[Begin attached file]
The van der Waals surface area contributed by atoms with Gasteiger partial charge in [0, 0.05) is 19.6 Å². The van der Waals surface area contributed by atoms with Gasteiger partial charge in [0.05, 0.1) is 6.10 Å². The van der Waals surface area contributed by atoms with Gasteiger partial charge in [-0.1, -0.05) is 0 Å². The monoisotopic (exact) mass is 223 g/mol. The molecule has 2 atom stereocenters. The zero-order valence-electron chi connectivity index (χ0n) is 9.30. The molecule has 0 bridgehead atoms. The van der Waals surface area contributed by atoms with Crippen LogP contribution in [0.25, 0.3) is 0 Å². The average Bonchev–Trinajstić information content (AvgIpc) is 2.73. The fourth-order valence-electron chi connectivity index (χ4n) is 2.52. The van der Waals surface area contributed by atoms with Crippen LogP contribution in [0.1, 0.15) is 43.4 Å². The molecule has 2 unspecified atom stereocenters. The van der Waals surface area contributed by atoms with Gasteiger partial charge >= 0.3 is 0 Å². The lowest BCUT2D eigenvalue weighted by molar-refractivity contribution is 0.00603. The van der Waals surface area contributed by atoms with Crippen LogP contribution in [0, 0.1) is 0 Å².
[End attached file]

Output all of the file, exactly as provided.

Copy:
The van der Waals surface area contributed by atoms with Gasteiger partial charge in [0, 0.05) is 19.6 Å². The van der Waals surface area contributed by atoms with Gasteiger partial charge in [0.05, 0.1) is 6.10 Å². The van der Waals surface area contributed by atoms with Gasteiger partial charge in [-0.1, -0.05) is 0 Å². The monoisotopic (exact) mass is 223 g/mol. The molecule has 2 atom stereocenters. The zero-order valence-electron chi connectivity index (χ0n) is 9.30. The molecule has 0 bridgehead atoms. The van der Waals surface area contributed by atoms with Crippen LogP contribution in [0.25, 0.3) is 0 Å². The average Bonchev–Trinajstić information content (AvgIpc) is 2.73. The fourth-order valence-electron chi connectivity index (χ4n) is 2.52. The van der Waals surface area contributed by atoms with Crippen LogP contribution in [0.1, 0.15) is 43.4 Å². The molecule has 2 unspecified atom stereocenters. The van der Waals surface area contributed by atoms with Gasteiger partial charge >= 0.3 is 0 Å². The lowest BCUT2D eigenvalue weighted by molar-refractivity contribution is 0.00603. The van der Waals surface area contributed by atoms with Crippen LogP contribution in [0, 0.1) is 0 Å².